Objective: A pilot study to estimate the societal costs of cycling crashes in Tasmania. Methods: A telephone-based questionnaire collected information on demographics, cycling habits and details of major and minor crashes. Costs were estimated from medical resource consumption, lost work and leisure time. Results: The survey was completed by 136 cyclists. Participants reported 59 major crashes in five years preceding the interview and 27 minor crashes in 12 months. Mean (standard deviation) costs/major crash were $12,499 ($14,301), including direct medical costs $2,569 ($4,523), direct non-medical costs $372 ($728), indirect costs of $6,027 ($10,092) and costs of lost leisure time $3,531 ($7,062). Costs/minor crashes were $632 ($795), including direct non-medical costs of $225 ($601), productivity losses of $117 ($210) and costs of lost leisure time $290 (622). Total annual costs of major cycling crashes in Tasmania were $4,239,097 ($4,850,255). Conclusions: Indirect costs and costs due to lost leisure time are major contributors to the total societal costs. The comprehensive quantification of costs of crashes will inform decision makers formulating policies that improve the safety of cyclists leading to reductions in the economic burden on society.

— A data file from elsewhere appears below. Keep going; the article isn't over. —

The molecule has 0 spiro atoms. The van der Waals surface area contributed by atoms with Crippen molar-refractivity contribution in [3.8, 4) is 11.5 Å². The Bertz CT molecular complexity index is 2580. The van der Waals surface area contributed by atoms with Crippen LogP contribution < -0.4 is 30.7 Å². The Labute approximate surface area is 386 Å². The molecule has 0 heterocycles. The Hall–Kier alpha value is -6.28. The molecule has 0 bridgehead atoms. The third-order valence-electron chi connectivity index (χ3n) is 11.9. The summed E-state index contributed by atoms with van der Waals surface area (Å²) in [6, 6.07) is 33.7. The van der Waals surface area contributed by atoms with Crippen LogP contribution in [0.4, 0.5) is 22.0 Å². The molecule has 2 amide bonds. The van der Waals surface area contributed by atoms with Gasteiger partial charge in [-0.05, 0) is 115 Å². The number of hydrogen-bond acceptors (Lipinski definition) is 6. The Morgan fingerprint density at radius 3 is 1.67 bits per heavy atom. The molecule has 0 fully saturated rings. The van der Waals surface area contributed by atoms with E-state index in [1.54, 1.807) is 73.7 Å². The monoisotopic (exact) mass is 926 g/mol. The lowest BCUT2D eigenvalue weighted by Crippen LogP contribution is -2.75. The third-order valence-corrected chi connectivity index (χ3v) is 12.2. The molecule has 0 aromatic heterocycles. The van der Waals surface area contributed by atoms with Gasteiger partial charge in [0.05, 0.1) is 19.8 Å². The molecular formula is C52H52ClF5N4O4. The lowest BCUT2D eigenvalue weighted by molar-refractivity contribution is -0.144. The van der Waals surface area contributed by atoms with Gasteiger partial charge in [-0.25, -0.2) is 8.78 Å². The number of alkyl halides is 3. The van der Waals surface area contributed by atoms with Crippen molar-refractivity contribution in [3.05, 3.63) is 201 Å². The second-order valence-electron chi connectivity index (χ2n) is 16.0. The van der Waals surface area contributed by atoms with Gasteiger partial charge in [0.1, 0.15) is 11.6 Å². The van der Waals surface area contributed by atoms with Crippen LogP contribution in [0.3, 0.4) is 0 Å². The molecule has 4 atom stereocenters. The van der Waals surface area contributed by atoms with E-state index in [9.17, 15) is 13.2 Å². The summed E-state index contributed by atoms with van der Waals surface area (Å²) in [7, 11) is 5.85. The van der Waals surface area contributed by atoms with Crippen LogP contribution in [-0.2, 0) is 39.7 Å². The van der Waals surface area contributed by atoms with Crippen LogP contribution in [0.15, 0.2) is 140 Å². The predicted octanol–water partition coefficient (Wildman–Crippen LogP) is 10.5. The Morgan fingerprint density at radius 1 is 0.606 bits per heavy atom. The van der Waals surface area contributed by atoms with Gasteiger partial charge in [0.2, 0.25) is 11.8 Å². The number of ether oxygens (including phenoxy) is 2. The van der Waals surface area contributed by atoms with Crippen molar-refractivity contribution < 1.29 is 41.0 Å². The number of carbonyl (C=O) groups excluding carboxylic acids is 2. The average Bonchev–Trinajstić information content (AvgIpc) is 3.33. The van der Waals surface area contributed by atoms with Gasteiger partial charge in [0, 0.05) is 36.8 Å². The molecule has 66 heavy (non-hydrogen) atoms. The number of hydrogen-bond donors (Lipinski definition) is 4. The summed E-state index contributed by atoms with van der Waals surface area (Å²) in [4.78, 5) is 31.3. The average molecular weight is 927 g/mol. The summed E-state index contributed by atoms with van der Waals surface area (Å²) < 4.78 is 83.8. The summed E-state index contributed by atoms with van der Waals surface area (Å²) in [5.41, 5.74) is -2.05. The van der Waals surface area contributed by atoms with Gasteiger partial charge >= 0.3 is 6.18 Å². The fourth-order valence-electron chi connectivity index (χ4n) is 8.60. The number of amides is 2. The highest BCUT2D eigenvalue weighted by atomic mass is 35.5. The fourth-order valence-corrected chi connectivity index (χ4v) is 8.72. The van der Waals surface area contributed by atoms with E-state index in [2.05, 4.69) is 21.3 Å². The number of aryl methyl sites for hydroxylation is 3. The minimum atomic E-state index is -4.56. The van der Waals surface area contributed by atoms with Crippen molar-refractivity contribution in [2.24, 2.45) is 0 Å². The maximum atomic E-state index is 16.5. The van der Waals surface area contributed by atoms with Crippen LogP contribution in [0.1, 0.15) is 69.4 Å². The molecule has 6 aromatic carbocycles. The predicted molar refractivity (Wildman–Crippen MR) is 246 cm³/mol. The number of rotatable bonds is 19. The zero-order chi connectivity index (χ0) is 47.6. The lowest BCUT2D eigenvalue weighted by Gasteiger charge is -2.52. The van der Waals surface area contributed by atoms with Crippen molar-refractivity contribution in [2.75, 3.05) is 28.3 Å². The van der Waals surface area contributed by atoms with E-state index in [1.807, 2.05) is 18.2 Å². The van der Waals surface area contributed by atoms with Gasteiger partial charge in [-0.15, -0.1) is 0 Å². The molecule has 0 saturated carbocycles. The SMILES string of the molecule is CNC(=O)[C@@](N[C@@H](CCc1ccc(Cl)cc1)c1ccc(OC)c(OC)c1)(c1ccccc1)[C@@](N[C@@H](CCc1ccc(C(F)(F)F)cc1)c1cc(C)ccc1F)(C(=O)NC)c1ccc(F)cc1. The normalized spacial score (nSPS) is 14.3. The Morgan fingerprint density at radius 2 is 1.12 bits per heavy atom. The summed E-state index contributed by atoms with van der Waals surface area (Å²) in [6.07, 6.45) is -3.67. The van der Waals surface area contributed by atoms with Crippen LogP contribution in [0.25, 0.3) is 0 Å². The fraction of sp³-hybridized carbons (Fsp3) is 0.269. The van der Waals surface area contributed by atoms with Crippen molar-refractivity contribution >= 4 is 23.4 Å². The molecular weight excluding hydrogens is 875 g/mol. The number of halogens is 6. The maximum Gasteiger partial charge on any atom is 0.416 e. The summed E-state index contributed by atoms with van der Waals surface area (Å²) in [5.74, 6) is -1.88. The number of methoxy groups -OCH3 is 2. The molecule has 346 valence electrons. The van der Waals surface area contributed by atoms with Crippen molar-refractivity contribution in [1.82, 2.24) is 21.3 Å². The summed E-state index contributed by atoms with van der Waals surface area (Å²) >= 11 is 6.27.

|Number of pages||6|
|Journal||Australian and New Zealand Journal of Public Health|
|Publication status||Published - 1 Oct 2015|